The Credit Union National Association (CUNA) released a survey that finds that among smartphone users, more than half use their phone to make some type of mobile payment (defined as “any payment done using a mobile phone”). The survey also revealed that regardless of whether a smartphone owner uses mobile payments or not, security remains the foremost concern.
More than three-quarters of respondents (77.7 percent) listed security as their most serious concern. Other concerns were much less significant, no other category garnering more than 10 percent, including battery life of phone (6.9 percent), confusing to use (6.4 percent), not enough rewards/bonus features (5.1 percent), and inability to track a budget (4.0 percent).
“The fact that the overwhelming majority of smartphone users listed security as a top concern is a reminder to financial institutions and others that offer mobile payments that users won’t sacrifice convenience for security,” said CUNA Executive Vice President Paul Gentile. “While there have been many advances made with mobile security in recent years, respondents’ concerns over security indicate financial institutions and companies in the mobile space must continue to stress their focus on security with their customers.”
Among respondents who use mobile payments, 91.6 percent indicate that ease of use is the greatest benefit. The most common single transaction dollar amount for a mobile payment was over $50 (34 percent), followed by less than $25.01 – $50 (9.2 percent), $10.01 – $25 (7.6 percent), $5.01-$10 (3.2 percent), and $0.01 – $5 (1.7 percent), 44.3 percent indicated that they don’t use mobile payments.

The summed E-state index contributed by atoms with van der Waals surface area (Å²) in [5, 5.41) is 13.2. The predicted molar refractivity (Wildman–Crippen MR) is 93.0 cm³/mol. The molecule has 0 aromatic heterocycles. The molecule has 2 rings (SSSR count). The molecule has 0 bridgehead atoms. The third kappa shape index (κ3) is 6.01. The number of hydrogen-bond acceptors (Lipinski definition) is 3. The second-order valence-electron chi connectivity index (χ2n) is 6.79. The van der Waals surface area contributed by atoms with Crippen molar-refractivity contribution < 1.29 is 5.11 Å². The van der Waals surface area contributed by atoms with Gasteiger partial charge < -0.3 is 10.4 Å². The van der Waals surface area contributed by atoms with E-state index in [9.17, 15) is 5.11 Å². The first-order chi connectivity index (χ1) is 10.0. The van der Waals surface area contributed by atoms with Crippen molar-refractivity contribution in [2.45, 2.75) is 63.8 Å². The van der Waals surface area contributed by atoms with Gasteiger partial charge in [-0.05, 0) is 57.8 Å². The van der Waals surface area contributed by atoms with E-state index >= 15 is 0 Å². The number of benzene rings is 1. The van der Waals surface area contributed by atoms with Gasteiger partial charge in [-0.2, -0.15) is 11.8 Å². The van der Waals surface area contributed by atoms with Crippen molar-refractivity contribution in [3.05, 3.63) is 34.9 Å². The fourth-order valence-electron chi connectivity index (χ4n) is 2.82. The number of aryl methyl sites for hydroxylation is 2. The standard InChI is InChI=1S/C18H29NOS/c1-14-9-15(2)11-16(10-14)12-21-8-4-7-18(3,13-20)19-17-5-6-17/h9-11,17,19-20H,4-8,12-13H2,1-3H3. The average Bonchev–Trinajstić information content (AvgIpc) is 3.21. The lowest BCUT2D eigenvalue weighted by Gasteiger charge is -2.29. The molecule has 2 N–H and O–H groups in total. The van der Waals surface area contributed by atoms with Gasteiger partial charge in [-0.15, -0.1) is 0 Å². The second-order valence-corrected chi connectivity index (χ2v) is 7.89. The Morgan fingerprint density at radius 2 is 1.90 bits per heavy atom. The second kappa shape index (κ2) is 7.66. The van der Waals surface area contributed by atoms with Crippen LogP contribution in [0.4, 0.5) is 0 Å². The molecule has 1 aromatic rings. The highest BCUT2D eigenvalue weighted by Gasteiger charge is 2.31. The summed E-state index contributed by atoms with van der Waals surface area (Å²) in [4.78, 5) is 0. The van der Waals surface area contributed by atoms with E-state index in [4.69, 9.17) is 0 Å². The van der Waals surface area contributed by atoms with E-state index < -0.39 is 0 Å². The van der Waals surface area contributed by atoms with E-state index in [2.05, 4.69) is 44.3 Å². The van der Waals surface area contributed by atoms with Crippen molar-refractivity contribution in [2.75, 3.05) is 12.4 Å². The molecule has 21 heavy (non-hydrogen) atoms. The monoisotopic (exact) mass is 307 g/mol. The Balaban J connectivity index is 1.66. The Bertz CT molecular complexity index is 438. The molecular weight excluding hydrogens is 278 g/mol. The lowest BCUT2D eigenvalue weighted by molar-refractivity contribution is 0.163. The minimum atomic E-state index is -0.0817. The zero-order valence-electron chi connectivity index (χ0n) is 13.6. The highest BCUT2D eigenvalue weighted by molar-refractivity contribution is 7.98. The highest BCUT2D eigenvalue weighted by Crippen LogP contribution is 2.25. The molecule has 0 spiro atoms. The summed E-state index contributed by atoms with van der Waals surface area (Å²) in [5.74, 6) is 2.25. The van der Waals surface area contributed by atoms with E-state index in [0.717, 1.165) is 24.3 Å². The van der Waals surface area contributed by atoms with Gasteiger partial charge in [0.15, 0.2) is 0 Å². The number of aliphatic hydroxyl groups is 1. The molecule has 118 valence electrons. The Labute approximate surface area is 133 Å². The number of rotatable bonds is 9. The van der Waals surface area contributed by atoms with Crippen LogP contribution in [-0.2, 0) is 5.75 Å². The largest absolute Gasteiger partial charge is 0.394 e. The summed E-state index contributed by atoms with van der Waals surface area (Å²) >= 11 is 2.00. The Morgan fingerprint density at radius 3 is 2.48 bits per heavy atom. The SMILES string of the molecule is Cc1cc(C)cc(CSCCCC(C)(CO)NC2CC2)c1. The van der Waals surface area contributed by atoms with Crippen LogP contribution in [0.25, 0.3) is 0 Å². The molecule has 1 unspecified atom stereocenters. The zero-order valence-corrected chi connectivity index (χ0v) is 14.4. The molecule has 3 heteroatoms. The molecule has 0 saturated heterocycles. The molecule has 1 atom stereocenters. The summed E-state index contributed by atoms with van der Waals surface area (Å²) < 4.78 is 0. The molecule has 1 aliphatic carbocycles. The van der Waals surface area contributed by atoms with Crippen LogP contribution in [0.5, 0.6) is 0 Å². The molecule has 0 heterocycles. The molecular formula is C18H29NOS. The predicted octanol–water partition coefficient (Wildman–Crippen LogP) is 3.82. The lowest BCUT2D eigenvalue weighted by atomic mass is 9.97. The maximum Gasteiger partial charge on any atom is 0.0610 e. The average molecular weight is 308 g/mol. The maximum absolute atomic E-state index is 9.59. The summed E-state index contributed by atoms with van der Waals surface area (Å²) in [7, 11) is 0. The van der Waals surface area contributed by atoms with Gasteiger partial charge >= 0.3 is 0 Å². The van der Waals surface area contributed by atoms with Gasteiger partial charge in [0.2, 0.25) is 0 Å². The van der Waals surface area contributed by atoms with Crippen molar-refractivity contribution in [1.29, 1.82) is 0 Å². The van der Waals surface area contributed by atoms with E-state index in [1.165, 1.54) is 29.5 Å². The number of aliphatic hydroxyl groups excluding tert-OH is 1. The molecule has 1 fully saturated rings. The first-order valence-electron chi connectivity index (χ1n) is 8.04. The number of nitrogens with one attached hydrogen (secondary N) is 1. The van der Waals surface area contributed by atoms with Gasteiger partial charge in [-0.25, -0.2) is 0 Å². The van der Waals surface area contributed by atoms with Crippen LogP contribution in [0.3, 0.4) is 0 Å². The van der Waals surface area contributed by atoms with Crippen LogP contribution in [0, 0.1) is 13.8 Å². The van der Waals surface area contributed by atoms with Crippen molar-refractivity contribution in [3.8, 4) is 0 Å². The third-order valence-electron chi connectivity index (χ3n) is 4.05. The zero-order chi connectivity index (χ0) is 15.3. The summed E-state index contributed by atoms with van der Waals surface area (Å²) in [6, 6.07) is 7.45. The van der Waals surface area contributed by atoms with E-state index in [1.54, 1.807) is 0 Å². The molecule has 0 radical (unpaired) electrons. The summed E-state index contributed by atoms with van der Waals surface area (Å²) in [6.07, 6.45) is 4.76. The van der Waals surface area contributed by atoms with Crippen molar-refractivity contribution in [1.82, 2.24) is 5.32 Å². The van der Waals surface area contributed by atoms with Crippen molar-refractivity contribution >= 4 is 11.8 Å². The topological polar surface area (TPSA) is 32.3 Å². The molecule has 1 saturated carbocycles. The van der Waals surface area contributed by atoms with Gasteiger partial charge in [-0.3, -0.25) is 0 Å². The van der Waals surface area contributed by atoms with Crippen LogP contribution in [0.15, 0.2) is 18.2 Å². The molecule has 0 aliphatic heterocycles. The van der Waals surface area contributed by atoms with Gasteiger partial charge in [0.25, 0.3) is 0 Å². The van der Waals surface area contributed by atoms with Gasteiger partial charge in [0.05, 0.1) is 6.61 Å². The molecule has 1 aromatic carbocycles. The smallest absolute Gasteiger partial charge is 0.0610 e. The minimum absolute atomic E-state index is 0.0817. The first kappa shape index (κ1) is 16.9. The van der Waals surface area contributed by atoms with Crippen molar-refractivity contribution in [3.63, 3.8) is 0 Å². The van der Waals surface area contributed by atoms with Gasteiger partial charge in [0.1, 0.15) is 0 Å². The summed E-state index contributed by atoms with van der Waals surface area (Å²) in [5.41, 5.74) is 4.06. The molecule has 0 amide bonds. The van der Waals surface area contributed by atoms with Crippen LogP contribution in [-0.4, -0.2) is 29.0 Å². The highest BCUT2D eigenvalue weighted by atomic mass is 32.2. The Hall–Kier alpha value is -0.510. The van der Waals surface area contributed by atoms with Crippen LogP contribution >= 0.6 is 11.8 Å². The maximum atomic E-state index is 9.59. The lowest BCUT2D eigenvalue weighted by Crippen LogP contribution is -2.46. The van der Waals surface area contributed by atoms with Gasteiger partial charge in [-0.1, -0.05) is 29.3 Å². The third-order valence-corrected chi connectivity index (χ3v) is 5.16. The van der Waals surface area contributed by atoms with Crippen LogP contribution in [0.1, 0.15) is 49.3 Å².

When it comes to rewards, traditional payment methods are still preferred over mobile payments. Mobile payments were viewed the least favorably with regard to rewards, bonus features, and points (6.1 percent). A plurality of respondents (41.8 percent) preferred credit cards, while 25.9 percent preferred debit cards, and 26.2 percent were unsure.
When broken down by age groups, the greatest use of mobile payments came from respondents ages 30-44 (59.6 percent), followed by 18-29 (57.9 percent), 45-60 (47.8 percent), and 61+ (24.1 percent). The survey also suggests that more women (54.5 percent) than men (47.6) use mobile payments.
CUNA’s Mobile Payments Survey polled 1,046 people via the internet from a population of mobile phone users. The respondents were 51.3 percent female and 48.7 percent male. 18.2 percent of respondents reported household income of less than $25,000, 13.9 percent reported less than $50,000, 32.0 percent reported less than $100,000, 18.1 percent reported less than $150,000 and 17.8 percent reported more than $150,000. The United States Census Bureau regions reported were representative as well, with no region making up more than 16.5 percent of responses.